An exciting new study was published in PNAS last month, an open access paper entitled “Detection of ultra-rare mutations by next-generation sequencing”. This new method has the potential to open up a new frontier in Next-gen sequencing bioinformatics, since it allows tracking of virtually all PCR and sequencing-generated errors.
In this approach, authors Schmitt et al. used Duplex Tag sequencing – they tacked on a sequence of 12 randomized nucleotides onto Illumina adaptors prior to conducting PCR (where forward and reverse adaptors are labelled with different tags, denoted here by A and B tag sequences). After library prep and sequencing, these primer tags can be tracked in two ways. Firstly, sequences containing the same unique 12 bp in the same orientation (AB or BA) can be informatically grouped together and used to generate a Single-Strand Consensus Sequences (SSCS). Even this simple approach reduces error rates from standard quality processing.
However, the real power comes from combining information from reads containing the 12 bp tags in both orientations (AB and BA). The authors showed dramatic (e.g. near-elimination) or sequencing errors by using information from Duplex Consensus Sequence (DCS)–information from complementary pools of PCR products representing both sense and antisense DNA strands from the original reference DNA molecule. In DCS, any given mutation must be present across ALL reads (AB and BA oriented tags), or else it is likely to represent spurious sequencing error or first-round PCR error (e.g. in the case of a mutation being present in all sequences used to generate the SSCS but not present on the complementary reads used to generate the DCS)
Schmitt et al. estimated the error frequency of DCS at 3.8 x 10^-10 (but likely even lower because this estimate assumes all mutations are equally probable, but the data shows there is actually quite a strong mutational bias observed in SSCS data). This error rate is unprecedented and astoundingly low, considering the method for standard data processing methods is typically 3.8 × 10^−3.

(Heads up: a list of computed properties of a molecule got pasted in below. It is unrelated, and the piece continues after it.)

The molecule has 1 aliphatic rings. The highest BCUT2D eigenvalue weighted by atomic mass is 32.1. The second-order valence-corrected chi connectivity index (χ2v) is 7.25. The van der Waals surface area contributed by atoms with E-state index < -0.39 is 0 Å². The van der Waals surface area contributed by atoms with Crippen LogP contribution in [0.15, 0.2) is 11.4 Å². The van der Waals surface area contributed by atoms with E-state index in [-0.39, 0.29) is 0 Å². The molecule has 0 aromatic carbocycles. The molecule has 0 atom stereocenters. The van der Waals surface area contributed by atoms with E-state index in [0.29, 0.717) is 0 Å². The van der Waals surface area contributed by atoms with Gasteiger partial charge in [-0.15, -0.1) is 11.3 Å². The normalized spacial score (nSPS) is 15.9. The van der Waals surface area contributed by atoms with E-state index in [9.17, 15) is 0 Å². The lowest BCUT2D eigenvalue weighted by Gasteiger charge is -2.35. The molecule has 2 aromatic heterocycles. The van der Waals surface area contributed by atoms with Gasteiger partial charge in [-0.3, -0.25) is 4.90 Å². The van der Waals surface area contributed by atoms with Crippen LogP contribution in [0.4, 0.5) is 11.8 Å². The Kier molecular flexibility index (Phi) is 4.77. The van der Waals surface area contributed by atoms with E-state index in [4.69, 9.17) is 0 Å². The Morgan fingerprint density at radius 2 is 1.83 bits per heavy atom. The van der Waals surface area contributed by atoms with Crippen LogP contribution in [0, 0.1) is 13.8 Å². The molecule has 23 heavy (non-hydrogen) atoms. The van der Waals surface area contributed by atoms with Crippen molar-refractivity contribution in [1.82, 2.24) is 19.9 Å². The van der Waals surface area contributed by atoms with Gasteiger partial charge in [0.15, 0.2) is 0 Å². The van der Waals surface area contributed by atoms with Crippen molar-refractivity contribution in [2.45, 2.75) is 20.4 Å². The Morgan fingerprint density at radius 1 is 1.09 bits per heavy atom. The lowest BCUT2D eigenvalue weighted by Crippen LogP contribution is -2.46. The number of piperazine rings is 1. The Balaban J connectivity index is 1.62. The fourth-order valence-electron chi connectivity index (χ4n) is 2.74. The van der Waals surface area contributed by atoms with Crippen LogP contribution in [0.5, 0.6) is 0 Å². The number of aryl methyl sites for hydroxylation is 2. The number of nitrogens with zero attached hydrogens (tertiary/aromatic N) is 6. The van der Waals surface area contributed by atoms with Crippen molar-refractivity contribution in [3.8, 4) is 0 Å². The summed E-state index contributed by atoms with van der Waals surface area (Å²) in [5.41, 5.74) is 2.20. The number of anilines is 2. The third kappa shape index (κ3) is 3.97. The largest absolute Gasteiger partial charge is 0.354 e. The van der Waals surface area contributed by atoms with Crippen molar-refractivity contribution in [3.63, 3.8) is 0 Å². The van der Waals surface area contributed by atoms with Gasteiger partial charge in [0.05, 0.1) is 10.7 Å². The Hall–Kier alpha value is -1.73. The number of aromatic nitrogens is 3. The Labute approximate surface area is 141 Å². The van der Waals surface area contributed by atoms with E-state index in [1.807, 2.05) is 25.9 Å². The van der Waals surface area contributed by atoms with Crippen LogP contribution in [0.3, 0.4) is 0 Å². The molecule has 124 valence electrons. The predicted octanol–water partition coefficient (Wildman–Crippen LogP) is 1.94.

The study also contains a number of super cool empirical validations proving the accuracy of the Duplex Tag approach. Error rates from DCS were dramatically reduced to the point that DCS-derived estimates were shown to be even more accurate than in vivo genetic measurements of mutation rates (in this study, the authors used an example from the M13mp2 LacZ assay used to determine mutation rates for reference DNA). In addition, Schmitt et al.’s estimation of mutation rates via DCS was consistently equivalent to previous research in M13mp2 substrates (where mutation has been extensively characterized) and in human mitochondrial DNA. DCS can also be used pinpoint “hotspot mutational regions” and genomic mutation patterns, by removing artifacts that have previously precluded such analysis. For example, the authors used their Duplex Tag method to identify one such hotspot in the region of replication initiation (D loop) in human mtDNA.
As if that weren’t enough, the study also tracked what kind of errors happen in your typical PCR reactions. Typically, there are bursts of DNA mutations that pop up during the first round of PCR, and these strand-specific errors are carried through all subsequent reactions. The authors used a mutagenic protocol to show that oxidative products produced by PCR polymerases cause an excess of C–>T and G–>T mutations, and a characteristic mutation profile in SSCS analyses. These PCR-specific errors can’t be identified through SSCS alone (since first-round PCR errors are propagated across all daughter copies), but they are easily pinpointed and eliminated using DCS.
So what do these results mean for future studies? Well first of all, Duplex tagging is an EASY method to apply–there are no extra steps in library prep, just modifications when you order your sequencing adaptors. However, the approach is limited by the need for overlapping fragments (e.g. fragment size limitations imposed by 2 x 250 PE runs on an Illumina MiSeq). The full workflow (deep error correction via DCS) is currently only applicable for shotgun metagenomic sequencing, where you are originally starting with double-stranded fragments of DNA. That being said, amplicon sequencing approaches (rRNA or other marker genes) could still harness the SSCP approach to at least gain some reduction in error rates by pooling reads with the same unique 12bp tag.
Even applied to metagenomic approaches, Duplex Tag sequencing has the potential to give us an unprecedented view into the rare biosphere – we’ve always been able to look at abundant taxa, but ~1% sequencing error rates have persistently clouded our view of low-copy taxa (or rare gene variants) in environmental or microbiome samples. By removing virtually all error, future studies can ensure that observed variants are biologically real.
Schmitt MW, Kennedy SR, Salk JJ, Fox EJ, Hiatt JB, Loeb LA. (2012) Detection of ultra-rare mutations by next-generation sequencing. Proc Natl Acad Sci USA, 109(36):14508–13.